To be an English major or not to be? That is the question that plagues thousands of newly minted college students each year, who have nightmares of walking off the stage at graduation directly into an unemployment line. But students who don't follow their hearts by delving into subjects they're most passionate about will ultimately hurt their chances of a successful—and satisfying—career in the long term, college officials say.
College can be a sizeable investment: The average student loan debt for students who attend private universities is nearly $30,000, according to the Project on Student Debt. Still, picking a major simply to secure a job that enables a student to pay off that debt as quickly as possible isn't the right approach, college advisers agree.
"It's an artful balance of synthesizing interests, skills, and personality strengths while acquiring experience outside of the classroom—in the first four semesters, if possible—that will lead to a more informed major choice," says Darin Ford, director of the Hegi Family Career Development Center at Southern Methodist University.
Use these five tips to decide when, and how, to choose the major that will be best for you:
1. Wait until college: With near-record levels of unemployment weighing on students' minds, an increasing number are starting to worry about their professional lives before they've even set foot in a college class, experts say. But students shouldn't let this pressure affect their decision making. Instead, students should give themselves ample time to try a diverse set of classes in their first year or two of school before deciding what field of study most appeals to them, says Christine Richardson, director of career services at Cazenovia College.
Brad Williams, dean of student affairs at Nova Southeastern University notes that "an amazing number of students feel pressure to select an academic major early. Name … one 18 year-old that can say, 'For the rest of my life, I want to do this.'"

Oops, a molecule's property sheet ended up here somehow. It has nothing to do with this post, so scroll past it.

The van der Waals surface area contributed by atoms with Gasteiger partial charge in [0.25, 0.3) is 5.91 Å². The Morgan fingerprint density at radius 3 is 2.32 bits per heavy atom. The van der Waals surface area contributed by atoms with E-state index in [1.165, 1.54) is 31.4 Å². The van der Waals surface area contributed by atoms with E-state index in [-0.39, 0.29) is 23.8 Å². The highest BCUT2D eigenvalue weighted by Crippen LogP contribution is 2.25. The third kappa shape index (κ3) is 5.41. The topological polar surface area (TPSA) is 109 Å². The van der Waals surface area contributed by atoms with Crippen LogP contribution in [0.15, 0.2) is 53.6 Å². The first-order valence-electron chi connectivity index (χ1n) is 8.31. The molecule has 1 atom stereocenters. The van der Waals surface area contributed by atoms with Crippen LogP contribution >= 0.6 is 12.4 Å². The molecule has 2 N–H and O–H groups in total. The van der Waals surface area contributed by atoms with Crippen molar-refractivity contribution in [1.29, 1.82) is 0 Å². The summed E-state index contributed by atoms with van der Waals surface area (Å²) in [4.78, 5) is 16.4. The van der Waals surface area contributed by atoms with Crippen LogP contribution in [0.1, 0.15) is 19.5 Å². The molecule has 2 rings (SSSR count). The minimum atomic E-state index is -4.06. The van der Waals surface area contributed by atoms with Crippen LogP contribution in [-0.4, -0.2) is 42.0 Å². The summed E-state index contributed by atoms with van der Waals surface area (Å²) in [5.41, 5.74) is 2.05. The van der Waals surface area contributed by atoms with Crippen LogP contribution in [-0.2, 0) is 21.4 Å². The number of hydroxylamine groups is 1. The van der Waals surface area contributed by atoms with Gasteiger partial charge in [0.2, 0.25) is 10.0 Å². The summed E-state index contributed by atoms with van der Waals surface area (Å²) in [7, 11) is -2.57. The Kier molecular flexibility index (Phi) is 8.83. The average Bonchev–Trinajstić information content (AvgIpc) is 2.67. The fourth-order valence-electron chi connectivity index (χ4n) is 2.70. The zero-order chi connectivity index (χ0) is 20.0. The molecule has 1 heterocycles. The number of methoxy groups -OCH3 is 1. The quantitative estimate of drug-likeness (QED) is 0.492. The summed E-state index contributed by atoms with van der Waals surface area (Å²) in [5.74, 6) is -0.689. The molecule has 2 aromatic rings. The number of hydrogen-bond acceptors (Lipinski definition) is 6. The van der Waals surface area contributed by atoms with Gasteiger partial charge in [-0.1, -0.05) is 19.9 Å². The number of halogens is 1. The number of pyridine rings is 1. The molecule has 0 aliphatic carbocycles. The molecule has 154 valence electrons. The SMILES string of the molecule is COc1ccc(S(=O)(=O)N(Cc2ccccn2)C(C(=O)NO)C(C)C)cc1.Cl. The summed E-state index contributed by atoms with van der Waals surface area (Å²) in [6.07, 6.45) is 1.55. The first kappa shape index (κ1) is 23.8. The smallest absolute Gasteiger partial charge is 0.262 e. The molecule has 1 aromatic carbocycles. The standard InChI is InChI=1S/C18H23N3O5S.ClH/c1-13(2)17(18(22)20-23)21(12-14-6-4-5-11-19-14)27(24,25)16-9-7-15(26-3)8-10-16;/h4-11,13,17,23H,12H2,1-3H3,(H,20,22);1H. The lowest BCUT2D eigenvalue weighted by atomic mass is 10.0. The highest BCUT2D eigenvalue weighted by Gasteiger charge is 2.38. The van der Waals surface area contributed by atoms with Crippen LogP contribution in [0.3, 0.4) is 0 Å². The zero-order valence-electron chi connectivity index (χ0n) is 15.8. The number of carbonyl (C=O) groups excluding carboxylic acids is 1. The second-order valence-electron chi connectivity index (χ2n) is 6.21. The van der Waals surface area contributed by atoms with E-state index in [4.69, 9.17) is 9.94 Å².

[Learn the right time to choose a college major.]
2. But don't wait too long: While college officials tend to agree that students should wait before they make a decision that has the potential to affect the rest of their scholastic and professional lives, they shouldn't wait too long—unless they've got a sturdy trust fund. "If it takes until your junior year to find your niche and you really love what you're majoring in, then it might not be a terrible thing," says Katharine Brooks, director of liberal arts career services at the University of Texas—Austin. "Keep an eye on the money though—college is expensive and you don't want to waste too much time."
3. Curiosity won't kill you: Students and parents alike should pepper their college with questions about individual majors, says Andy Chan, vice president of career development at Wake Forest University. See if the school offers any assessment tools that help you find a major that suits you, and speak with officials in the career services offices and the departments themselves to learn as much as you can about the major before you commit, he says.
4. Make sure it's your passion: After students have had time as high school seniors and college underclassmen to explore various fields of study, it's likely that they've found one that greatly appeals to them. Follow that path, experts say, even if you're unsure about where it might lead, and what starting salary it might yield. Those factors won't matter in the long run, advisers say.
"The tough idea for students today to grasp is that they can choose to study something that they are passionate about, an academic area that they love, without knowing what vocational path that might lead to," says Carmen Varejcka-McGee, an academic adviser at the University of Nebraska—Lincoln. "Many students get stuck on the idea that they have to have a clear vocational goal in order to choose a major."
[Discover nine hot college majors.]
5. Be aware of the exceptions to these rules: Students who wish to attend medical school will need to make that decision as early as possible, says Matt Sanchez, assistant director of recruiting at the University of Texas—Dallas. That's long been the case, and new additions to the MCAT will only exacerbate the need to plan out premed classes well in advance.